Loneliness begins with disappointment. It’s a failure to belong the way we want to, to connect with others securely enough to exchange opinions, jokes, interests, concerns, secrets—all the things we naturally fall into when we’re with close friends. One long-term study of loneliness found that it starts at the edges of social networks, where people have fewer connections, and then crumbles those connections as the lonely spread loneliness to those closest (literally and figuratively) to them.
These days, many of us feel we’re at those crumbling edges. Most of us are at home with almost nowhere to go, even if new responsibilities make our lives feel more hectic.
Even before the pandemic, loneliness was grabbing attention in the United States and other wealthy countries. Cigna found that in 2019, 61 percent of Americans were lonely, a sharp 7-percentage-point rise from the year before. With the falling marriage rate, rising chronic health problems, declining wealth across generations, and high rate of living alone (28 percent of households had only one person in 2018), we’re feeling lonelier than we have in decades. Interestingly, preliminary Barna Group data on loneliness (to be published in my forthcoming book on loneliness, Brazos Press 2021), show that Americans’ lack of privacy and loneliness rise together—an unexpected and unpleasant combination.
So as we self-isolate, both the young and old, those in empty and those in full houses, are all likely feeling lonelier than before.
As we self-isolate, both the young and old, those in empty and those in full houses, are all likely feeling lonelier than before.
Chronic loneliness damages heart health, immune systems, sleep, and more. It seems to bring on senility and worsens Alzheimer’s symptoms. Lonely people are more likely to die. Loneliness also has spiritual implications. It distorts perception—particularly in how we think about our relationships and interactions. Discipleship and distortions don’t grow together.
It’s not always a bad experience, either. Most of us have moments or periods of loneliness that can help us rather than harm us. The loneliness of being awake in a sleeping household, of early pregnancy, of going in a different direction out of a sense of conviction—these times of loneliness can often be savored.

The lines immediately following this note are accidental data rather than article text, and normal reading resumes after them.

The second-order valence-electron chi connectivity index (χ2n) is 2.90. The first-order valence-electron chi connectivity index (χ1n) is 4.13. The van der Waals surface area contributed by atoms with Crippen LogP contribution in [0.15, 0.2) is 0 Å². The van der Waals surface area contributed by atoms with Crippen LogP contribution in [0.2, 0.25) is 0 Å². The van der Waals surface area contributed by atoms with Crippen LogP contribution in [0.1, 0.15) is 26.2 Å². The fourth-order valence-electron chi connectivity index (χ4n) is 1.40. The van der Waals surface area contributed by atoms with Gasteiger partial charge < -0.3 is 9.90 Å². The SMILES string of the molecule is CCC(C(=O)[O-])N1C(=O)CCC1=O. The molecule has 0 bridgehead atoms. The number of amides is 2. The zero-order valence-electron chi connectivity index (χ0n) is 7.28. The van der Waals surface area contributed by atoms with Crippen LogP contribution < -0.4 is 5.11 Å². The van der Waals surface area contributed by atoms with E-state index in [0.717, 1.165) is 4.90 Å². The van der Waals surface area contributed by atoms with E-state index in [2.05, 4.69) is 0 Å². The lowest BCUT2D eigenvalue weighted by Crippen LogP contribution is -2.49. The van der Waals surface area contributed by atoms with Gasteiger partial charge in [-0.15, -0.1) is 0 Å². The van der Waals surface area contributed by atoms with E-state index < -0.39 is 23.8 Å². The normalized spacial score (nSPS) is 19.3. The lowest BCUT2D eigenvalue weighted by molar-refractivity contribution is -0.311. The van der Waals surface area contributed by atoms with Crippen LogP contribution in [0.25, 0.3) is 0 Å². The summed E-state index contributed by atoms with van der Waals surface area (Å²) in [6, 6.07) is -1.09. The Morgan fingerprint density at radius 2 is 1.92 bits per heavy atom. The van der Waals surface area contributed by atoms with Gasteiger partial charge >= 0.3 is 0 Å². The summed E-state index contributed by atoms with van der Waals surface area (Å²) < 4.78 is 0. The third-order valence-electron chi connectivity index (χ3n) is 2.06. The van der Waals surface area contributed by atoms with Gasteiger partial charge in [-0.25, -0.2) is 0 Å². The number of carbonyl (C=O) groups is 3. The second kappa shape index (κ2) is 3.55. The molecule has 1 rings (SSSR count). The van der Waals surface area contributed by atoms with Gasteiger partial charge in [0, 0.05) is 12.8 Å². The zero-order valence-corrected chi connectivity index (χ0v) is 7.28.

It’s the chronic form of loneliness, the kind that shuts out intimacy for solid months or years, that hurts us.
Shouldn’t We Feel Fulfilled?
Not only are many of us feeling this loneliness, isolation, and stress of adding “full-time teacher” or “job-searcher” to our other duties, but many of us are also feeling guilt. One form the guilt can take is thinking that we Christians ought not to feel lonely when we have constant access to God.
Some myth-busting is in order. Whenever our theology directs us to be austere and withdrawn, we may be imbibing some non-Christian ideals. In God’s good creation, there isn’t a tradeoff between closeness to God and closeness to others. As C. S. Lewis wrote in The Four Loves, “The illusory feeling that it is good for us to be alone [is] a bad spiritual symptom; just as lack of appetite is a bad medical symptom because men do really need food.”
One form the guilt can take is thinking that we Christians ought not to feel lonely when we have constant access to God.
Loneliness, in fact, was a problem God addressed before the fall. God gave Adam a companion in Eve because, Genesis tells us, he was alone. We can conclude that loneliness isn’t sinful, and that human companionship is good, even if God were already walking with you among the animals.
Better to Be Isolated
Almost all of us are now in the position where there’s a tradeoff between our normal needs and what we should do to respect the lives and needs of others. Stuck at home, many of us are lonely. In a strange way, though, right now it is good for us to be isolated.
So, what’s to be done right now? We don’t need to treat isolation as a virtue or loneliness as a vice. There’s no need to feel guilty that our prayer times leave us still wanting spontaneous conversations or hugs.
Instead, for most of us this is a painful period of putting one good thing above another. In this, we can follow Jesus, as Lewis wrote, who was “not only of Calvary, but of . . . the lack of all peace and privacy, the interruptions.” And, I would add, of sacrificial loneliness.